Officials in Vietnam’s traffic-choked capital Hanoi vowed on Tuesday to banish motorbikes by 2030 to ease environment and congestion woes, a decision that swiftly divided a city where two-wheelers are the main means of transportation.
Hanoi is famed for legions of motorbikes — sometimes stacked with entire families or overloaded with deliveries — that clog roads in a fast-growing city with limited public transportation. There are five million motorbikes among a population of about seven million, compared to half a million cars on the road.
In a country where the average annual wage is still around $2,200, the affordability of motorbikes makes them ubiquitous. Yet critics have blamed the emissions-heavy motorbikes for Hanoi’s deteriorating air quality and worsening traffic congestion. The decision to ban motorbikes by 2030 was approved by 95 out of 96 city councillors at a meeting on Tuesday.
Officials said the number of vehicles was growing at an “alarming” rate, according to a report on the city government’s website. “Traffic jams and air pollution will become serious in the future if no immediate management measures are in place,” the report said. The ban will be implemented in metropolitan districts and public transport options would be increased to wean people off their scooters, the report added.
The number of registered motorbikes in Vietnam is among the highest in Southeast Asia, and officials in Hanoi have long-mulled banning the bikes in an effort to modernise the city along the lines of Seoul or Tokyo. Some welcomed the move, saying the ban is crucial to cleaning up Hanoi’s air, which is notoriously smoggy in the winter months.
“Too many private cars, too many motorbikes… the quality of air is really bad and the decision made today will improve that,” economist and transport expert Luong Hoai Nam told AFP. The city clocked 282 days of “excessive” levels of PM2.5 — fine particulate matter harmful to human health — last year, according to non-governmental group GreenID, citing World Health Organisation guidelines.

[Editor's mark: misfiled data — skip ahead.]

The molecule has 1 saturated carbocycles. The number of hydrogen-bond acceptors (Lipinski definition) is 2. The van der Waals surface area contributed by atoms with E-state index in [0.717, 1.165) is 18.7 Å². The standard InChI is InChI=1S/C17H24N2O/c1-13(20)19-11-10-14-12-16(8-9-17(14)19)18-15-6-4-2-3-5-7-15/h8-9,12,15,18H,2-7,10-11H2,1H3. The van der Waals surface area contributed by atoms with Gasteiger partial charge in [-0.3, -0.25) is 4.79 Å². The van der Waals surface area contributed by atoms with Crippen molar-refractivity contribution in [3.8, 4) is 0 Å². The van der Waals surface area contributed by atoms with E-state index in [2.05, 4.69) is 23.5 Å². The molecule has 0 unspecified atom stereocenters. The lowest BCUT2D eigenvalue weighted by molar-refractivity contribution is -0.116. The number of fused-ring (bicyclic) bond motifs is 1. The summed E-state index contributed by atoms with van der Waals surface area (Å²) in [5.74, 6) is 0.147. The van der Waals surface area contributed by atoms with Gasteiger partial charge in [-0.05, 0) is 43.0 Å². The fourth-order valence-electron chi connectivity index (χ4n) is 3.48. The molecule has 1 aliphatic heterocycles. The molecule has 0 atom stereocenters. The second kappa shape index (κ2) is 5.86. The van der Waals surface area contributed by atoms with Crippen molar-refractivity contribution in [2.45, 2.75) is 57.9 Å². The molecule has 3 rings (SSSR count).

The Hanoi government is rolling out an air monitoring system in an effort to make Hanoi “green and clean and civilised so that people living and working here have a high quality of life”, Nguyen Trong Dong, the head of the city’s environment department told AFP last month.
On social media, some people decried the motorbike ban announcement — questioning whether the government will really offer viable public transport alternatives as promised. “This idea is totally insane,” said office worker Hoang Thuy Duong, who rides a motorbike to work daily. “Motorbikes are the best means of transportation in Hanoi. I doubt authorities can replace them with public vehicles,” she told AFP.
Hanoi does not have a metro system, only public buses which account for 12 percent of travel demand in the city. Officials said Tuesday they plan to boost that share to around 50 percent by 2030. Construction of a sky train in the city has been repeatedly delayed but is slated to open next year. Some said limiting individual vehicle use is not effective without efficient public transport in place. “When you just employ banning as one measure they never succeed,” said Jung Eun Oh, senior transport specialist at the World Bank in Vietnam.